The Recording Engineer’s Handbook 4th Edition
Book PrefaceThe Recording Engineer’s Handbook 4th Edition
When the first edition of this book was written back in 2002, the recording world was a different place. There were still quite a few real commercial studios available to record in, the old studio structure of master and apprentice engineer was still in place, and record labels were still where you wanted to be if you were an artist. Boy, everything has really changed since then. Now virtually anyone can have a pretty good sounding personal studio without spending a lot of money, record labels have lost much of their power, and since there aren’t a lot of commercial studios around any more, there are not many pro engineers to pass on the tricks of the trade. That’s what makes this book all the more useful.
The idea behind my books is to preserve the techniques of the recording masters for history and pass those techniques on to you, the reader. That might not be as hands-on or efficient as the master/apprentice (engineer and assistant) system used in large studio facilities for fifty years, but at least there’s somewhere to refer to if you don’t know how to record an instrument and there’s no one around to ask.
In this new era of samples, loops and modeling, a whole generation of engineers have grown up with little working knowledge of microphone technique, and that’s understandable when you can make great recordings without ever having to do much tracking in the first place. The problem is that sooner or later there’ll be a time when a question like “What’s the best way to mike the snare to really make it punchy?”, “How do I get a big guitar sound like (name your favorite artist) gets?”, or “How do you mike a piccolo?” can cause a mild panic. That’s where this book comes in.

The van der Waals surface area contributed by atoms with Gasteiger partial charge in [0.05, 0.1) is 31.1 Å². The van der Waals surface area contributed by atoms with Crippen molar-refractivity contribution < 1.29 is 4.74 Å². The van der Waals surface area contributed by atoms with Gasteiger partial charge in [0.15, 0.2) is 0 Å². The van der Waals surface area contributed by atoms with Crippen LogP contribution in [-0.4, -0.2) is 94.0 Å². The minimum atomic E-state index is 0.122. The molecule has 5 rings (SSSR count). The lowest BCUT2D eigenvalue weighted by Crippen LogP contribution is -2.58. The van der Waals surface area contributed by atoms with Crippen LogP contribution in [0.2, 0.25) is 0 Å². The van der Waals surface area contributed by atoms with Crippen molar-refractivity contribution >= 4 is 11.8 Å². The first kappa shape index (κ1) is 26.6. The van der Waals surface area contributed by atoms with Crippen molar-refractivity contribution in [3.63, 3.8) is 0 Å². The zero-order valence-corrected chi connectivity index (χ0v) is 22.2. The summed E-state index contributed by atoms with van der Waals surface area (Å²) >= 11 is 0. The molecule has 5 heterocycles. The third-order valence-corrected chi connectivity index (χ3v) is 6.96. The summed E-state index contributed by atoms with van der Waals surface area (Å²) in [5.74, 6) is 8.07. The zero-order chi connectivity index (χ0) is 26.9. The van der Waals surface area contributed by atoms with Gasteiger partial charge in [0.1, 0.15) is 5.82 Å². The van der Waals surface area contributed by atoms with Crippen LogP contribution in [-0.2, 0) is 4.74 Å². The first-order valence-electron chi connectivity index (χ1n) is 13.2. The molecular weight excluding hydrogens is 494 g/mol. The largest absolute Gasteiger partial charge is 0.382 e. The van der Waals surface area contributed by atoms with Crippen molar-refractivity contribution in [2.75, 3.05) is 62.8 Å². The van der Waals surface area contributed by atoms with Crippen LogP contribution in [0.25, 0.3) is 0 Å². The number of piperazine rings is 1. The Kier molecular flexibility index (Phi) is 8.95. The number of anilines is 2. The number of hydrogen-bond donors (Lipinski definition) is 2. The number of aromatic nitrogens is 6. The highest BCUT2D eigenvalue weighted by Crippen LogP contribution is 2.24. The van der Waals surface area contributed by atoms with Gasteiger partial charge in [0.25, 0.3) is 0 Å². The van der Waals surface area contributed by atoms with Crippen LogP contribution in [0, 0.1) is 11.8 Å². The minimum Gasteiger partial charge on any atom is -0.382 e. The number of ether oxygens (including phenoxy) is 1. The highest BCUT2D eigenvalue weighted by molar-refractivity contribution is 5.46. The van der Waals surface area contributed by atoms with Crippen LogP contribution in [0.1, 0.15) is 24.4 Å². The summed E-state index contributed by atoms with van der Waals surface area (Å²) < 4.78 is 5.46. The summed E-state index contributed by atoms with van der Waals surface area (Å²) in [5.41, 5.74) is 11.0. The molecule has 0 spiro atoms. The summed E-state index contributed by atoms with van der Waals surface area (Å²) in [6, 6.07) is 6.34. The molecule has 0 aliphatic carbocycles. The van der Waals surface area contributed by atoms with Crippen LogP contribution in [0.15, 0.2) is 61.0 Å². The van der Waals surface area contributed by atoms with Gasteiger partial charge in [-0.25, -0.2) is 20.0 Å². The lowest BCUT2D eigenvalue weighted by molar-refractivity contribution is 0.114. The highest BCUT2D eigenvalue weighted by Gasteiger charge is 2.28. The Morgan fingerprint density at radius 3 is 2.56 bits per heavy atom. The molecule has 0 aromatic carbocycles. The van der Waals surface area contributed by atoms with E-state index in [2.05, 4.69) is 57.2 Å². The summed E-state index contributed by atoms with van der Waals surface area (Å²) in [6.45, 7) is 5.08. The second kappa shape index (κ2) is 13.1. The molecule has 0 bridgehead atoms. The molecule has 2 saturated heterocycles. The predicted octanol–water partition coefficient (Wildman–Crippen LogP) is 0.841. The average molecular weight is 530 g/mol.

While there are many books available that touch upon the basics of recording (especially stereo orchestral material), there aren’t many books that feature multiple techniques in miking a wide variety of instruments in the detail needed to achieve a reasonable and consistent result. And there is no book that concentrates upon this basic, yet all-important facet of recording in quite the same way as it’s presented here.
As you’ll see, there are many ways to get the same basic result. There’s no right way to mic an instrument, but some ways are more accepted than others and therefore become a “standard.” Whenever possible, I’ve tried to provide a high resolution photo or diagram of a described miking technique, as well as a written description of the theory behind it, as well as the possible variables.
For those of you who have read my previous books, you’ll notice that the format for this book is identical to those. It’s divided into two sections;
Part 1 takes a look at the microphone basics, the classic models frequently used, and the techniques used by the best tracking engineers in the business. And Part 2 is comprised of interviews with some of the finest (and in some cases legendary) tracking engineers in the world.
Keep in mind that whenever possible, I tried not to get too specific on the make and model of microphone to use. That’s because you probably don’t have access to some of the expensive vintage mics that are frequently specified in the various setups, but the fact of the matter is that it’s the placement that counts more than the mic, so feel free to use whatever mics you have.
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